The world’s largest online retailer, Amazon, introduced its ‘Prime Now’ service back in December, 2014, although it was initially restricted to only New York City. Eventually, the company rolled out the service to 20 more cities in the U.S. and also internationally, to London, England. Amazon charges an $8 fee for one-hour deliveries in the U.S. although two-hour deliveries are free for Amazon Prime members, who pay $99 per year. Prime Now gained popularity fairly quickly ever since its launch, although currently, it can only be accessed via a smartphone app, and not through the retailer’s main website. However, that’s about to change soon if a recent report from Bloomberg News is anything to go by.
According to the report published on Saturday, the Seattle, Washington-based internet giant has plans to integrate the service into its website by next month. Once the plan is put into practice, membership to Amazon's Prime Now fast delivery facility is expected to grow exponentially, as it will make the service available to a larger audience who’re still not sold on the idea of shopping via mobile devices, which typically come with screens that are a fraction the size of regular desktop or even laptop computers. It is, however, worth noting that shopping on mobile devices is already fairly huge in the US, with research firm, EMarketer, reportedly claiming that the number is expected to hit $96.2 billion this year alone. Even then, about three times as much is believed to be spend by those doing their shopping via traditional computers, which of course, is to be expected.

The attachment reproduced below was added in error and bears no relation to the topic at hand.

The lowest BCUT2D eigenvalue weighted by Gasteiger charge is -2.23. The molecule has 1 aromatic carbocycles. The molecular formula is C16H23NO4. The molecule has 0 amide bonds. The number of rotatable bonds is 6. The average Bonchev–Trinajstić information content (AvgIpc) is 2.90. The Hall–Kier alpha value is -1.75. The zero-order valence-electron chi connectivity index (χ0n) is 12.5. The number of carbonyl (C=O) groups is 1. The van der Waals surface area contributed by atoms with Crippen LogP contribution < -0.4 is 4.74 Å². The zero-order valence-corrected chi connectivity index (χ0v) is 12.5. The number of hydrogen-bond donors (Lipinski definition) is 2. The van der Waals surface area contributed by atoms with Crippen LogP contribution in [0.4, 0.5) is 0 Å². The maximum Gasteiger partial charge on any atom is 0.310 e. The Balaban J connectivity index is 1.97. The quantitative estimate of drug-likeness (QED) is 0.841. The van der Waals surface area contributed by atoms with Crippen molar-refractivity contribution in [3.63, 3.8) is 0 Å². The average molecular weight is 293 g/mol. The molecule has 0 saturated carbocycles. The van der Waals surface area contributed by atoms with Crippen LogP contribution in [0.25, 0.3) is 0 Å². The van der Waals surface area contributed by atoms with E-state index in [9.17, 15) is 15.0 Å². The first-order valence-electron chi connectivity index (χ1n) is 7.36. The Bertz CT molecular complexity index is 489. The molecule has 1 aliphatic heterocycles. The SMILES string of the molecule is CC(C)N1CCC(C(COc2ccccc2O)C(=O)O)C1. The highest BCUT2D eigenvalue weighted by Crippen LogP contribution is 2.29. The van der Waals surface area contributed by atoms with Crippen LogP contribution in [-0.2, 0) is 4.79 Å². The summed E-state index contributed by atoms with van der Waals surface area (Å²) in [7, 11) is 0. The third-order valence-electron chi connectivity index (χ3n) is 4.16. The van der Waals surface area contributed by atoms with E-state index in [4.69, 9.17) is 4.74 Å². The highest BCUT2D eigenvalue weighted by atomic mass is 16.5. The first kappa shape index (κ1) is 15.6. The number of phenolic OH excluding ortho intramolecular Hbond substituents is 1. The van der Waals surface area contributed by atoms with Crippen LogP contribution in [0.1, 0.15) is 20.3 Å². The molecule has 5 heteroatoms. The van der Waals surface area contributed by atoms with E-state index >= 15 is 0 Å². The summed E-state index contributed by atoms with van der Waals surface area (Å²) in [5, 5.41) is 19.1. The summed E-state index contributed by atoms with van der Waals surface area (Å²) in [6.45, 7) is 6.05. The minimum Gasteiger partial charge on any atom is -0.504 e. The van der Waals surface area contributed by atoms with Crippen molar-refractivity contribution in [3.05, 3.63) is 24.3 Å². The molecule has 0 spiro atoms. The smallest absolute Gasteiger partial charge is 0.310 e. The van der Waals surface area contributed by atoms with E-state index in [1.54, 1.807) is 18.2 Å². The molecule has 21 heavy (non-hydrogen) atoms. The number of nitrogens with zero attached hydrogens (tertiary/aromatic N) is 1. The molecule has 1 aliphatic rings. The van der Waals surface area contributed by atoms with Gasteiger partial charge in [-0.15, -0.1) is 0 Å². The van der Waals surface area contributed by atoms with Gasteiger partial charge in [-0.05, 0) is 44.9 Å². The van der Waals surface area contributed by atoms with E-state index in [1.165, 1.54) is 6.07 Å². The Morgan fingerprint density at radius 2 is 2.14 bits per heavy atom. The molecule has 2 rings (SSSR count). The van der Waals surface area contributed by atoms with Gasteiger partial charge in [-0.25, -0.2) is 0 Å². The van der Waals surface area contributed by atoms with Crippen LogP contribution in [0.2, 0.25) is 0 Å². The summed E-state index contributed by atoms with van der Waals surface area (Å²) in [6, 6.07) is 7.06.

Meanwhile, the report also claims that Amazon is approaching its brand partners to buy advertising space on its website as part of its "Launch Hero Package" that would cost around $500,000 to be placed front and center on the specially-created webpages that Amazon plans on setting up for purpose of the Prime Now rollout. The strategy can be compared to that of physical supermarket chains charging brands a premium for more visibility within their stores. Amazon is playing its cards close to its chest and the company’s official spokesperson refused to comment on the issue when contacted by the media.